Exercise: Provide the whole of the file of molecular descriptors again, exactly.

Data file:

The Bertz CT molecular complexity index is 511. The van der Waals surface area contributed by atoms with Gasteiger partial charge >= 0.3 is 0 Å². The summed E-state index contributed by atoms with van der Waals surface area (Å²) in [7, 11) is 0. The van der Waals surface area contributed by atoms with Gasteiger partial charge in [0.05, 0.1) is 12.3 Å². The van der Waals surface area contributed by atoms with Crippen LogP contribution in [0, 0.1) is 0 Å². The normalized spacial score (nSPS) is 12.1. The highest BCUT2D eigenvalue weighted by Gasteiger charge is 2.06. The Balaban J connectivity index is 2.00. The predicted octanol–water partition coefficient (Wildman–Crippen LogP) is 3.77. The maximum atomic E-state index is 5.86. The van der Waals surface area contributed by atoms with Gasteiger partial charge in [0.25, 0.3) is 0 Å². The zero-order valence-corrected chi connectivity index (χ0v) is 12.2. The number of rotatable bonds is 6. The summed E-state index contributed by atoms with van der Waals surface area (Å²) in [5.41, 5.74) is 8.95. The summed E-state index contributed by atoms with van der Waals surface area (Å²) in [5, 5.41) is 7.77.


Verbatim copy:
The Bertz CT molecular complexity index is 511. The van der Waals surface area contributed by atoms with Gasteiger partial charge >= 0.3 is 0 Å². The summed E-state index contributed by atoms with van der Waals surface area (Å²) in [7, 11) is 0. The van der Waals surface area contributed by atoms with Gasteiger partial charge in [0.05, 0.1) is 12.3 Å². The van der Waals surface area contributed by atoms with Crippen LogP contribution in [0, 0.1) is 0 Å². The normalized spacial score (nSPS) is 12.1. The highest BCUT2D eigenvalue weighted by Gasteiger charge is 2.06. The Balaban J connectivity index is 2.00. The predicted octanol–water partition coefficient (Wildman–Crippen LogP) is 3.77. The maximum atomic E-state index is 5.86. The van der Waals surface area contributed by atoms with Gasteiger partial charge in [0.25, 0.3) is 0 Å². The zero-order valence-corrected chi connectivity index (χ0v) is 12.2. The number of rotatable bonds is 6. The summed E-state index contributed by atoms with van der Waals surface area (Å²) in [5.41, 5.74) is 8.95. The summed E-state index contributed by atoms with van der Waals surface area (Å²) in [5, 5.41) is 7.77.